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I am always on the lookout for useful methods to sample or partition study areas (usually in the form of raster datasets) into smaller units. Recently, I read an ESRI blog post about a new tool for creating sampling hexagons. Although the hexagons are an eye catcher, my first thought is that they are more complicated and contain more vertices than, for example, a fishnet grid which could accomplish the same goals. What are the benefits of working with hexagonal grids over rectangular grids for study area sampling or partitioning raster datasets?

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4 Answers 4

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The idea with hexagons is to reduce sampling bias from edge effects of the grid shape, which is related to high perimeter:area ratios. A circle is the lowest ratio, but cannot form a continuous grid, and hexagons are the closest shape to a circle that can still form a grid.
Also, if you are working over a larger area, a square grid will suffer more from distortion due to curvature than shapes like hexagons.

There are a number of tools and extensions for creating and using hex grids for ecological/landscape analysis, Patch analyst (Rempel et al., 2003) being a good example, that also provides a large volume of landscape metric measurement capacity. The former Hawth's Tools, now redesigned as the Geospatial Modeling Environment has a wide array of tools that were developed to fill in gaps in arcgis functionality, including repeating grids. A number of third-party extensions have been made for this sort of thing, usually by the researchers who need them, so they frequently don't have the resources to rebuild their products after every new GIS version is released, so it often seems like there is nothing available

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To put it succinctly, hex grids minimize edge artifacts, double the level of detail of neighbor effects, and they look really cool :) - also note that QGIS has a great plugin (MMQGIS) that works swimmingly for hex grid creation in the current version of the platform. –  Bill Morris Jan 8 at 22:02

One of the benefits, that I've seen when doing wildlife or habitat modelling especially, is that hexagons allow patterns in the data (ex, edge of a field or any other patch) to be seen more easily than what squares would of offered.

Think of a soccer ball too, though not always hexagons, those geometric shapes fit to a curved surface quite nicely.

In your image, try creating smaller hexagons and they would get close to the actual shape of the polygon. Then try computing a rectangular/square grid over the same region with a similar width or height and you can see the difference.

looping over hexagon bin sizes

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When you say "you can see the difference", I suspect you may be able to quantify that difference quite easily too by using Select Layer By Location of the polygon over the hexagon and fishnet polygons to keep only whole hexagons/rectangles and then Summary Statistics on area to see how close each is to the known area of the polygon. –  PolyGeo Jan 8 at 21:52

A key disadvantage of grid squares is that the sample rate is substantially lower along the diagonal vectors to those of the four sides (Jasons point above).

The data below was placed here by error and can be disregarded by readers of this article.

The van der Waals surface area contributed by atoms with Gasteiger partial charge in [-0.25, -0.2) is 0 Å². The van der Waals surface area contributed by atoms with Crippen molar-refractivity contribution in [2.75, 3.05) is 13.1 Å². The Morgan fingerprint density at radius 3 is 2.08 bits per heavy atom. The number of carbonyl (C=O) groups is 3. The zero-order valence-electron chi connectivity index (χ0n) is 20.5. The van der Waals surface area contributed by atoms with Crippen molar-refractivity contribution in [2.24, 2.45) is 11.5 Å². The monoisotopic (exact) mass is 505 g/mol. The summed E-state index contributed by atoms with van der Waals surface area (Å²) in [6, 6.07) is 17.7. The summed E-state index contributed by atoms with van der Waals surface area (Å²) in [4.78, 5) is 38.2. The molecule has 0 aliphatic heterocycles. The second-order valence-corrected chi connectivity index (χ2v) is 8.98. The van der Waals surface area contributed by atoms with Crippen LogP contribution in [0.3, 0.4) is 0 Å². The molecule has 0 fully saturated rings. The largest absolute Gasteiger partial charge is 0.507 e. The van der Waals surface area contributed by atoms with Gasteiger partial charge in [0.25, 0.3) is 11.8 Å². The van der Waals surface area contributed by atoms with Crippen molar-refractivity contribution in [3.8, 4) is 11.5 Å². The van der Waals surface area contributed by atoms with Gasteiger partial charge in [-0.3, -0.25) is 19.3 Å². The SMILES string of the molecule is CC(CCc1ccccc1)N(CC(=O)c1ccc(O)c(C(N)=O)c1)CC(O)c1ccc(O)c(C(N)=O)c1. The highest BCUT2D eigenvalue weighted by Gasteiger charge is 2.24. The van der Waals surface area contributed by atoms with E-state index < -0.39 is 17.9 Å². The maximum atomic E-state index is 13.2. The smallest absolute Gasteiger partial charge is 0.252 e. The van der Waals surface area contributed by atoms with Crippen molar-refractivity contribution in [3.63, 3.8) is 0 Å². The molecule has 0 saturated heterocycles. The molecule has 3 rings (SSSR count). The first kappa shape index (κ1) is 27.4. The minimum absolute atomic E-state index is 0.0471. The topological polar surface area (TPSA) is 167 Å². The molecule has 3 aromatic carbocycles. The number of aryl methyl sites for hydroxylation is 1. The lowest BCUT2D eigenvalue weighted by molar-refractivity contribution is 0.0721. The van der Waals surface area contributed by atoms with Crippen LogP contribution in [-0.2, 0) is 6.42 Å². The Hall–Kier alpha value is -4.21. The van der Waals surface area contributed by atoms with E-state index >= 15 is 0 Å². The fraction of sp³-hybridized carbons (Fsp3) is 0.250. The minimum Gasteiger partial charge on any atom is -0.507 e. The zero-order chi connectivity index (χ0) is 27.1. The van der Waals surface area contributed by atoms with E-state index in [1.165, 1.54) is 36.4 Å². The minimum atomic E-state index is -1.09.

If you have some regular linear pattern to your data the orientation of the grid affects the effective sample rate of each context.

For example if you have a series of ridges and valleys, orienting the grid along these might only sample the valley or the tops and thus the type of vegetation or fauna to be found. Some other angle relative to the valleys would give a shifting sample rate between high and low over the region. A good example of such a problematic vector in an aquatic might be tidal range, sea depth, undersea ridges an so forth.

Obviously, the effect can be mitigated or exacerbated by choice of sampling resolution, but ideally the sample rate to variance ratio should be stable over space. Hexagons, being closer to a circle, are less likely to accidentally cause such variable sample rate bias.

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The hexagon is the most complex regular polygon that can fill a plane (without gaps or overlap).

I can see two advantages:

  • It is closer to a circle than the square in terms of shape index, so you suffer less from orientation bias.

  • The "length of contact" is the same on each side (with a square, the neighbours include the four squares at the corners). EDIT: As mentioned by @Jason, the distance between centroids is also the same in all six directions.

There are also two drawbacks :

  • there are six adjacent neighbours instead of eight with the square (if you account for the corners)

  • most importantly, you cannot subdivide hexagons to upscale or downscale your sampling with hexagon (with square, it is easy o aggregate or split to new squares).

In your case, there is another drawback because you want to partition a raster. Indeed, raster cells are square-based as is the raster extent. So, if you try to partition a raster using hexagon, it will not be possible to avoid partially included pixels, and any clipped raster based on hexagon will result in a proportion of NoData pixels.

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"It is closer to a circle than the square" -- as a result, and more importantly, the center point of each neighboring shape is equidistant, whereas with squares above/below/right/left neighbors' center points are N units away and diagonal neighbors are sqrt(2)*N units away. –  Jason Scheirer Jan 8 at 22:32

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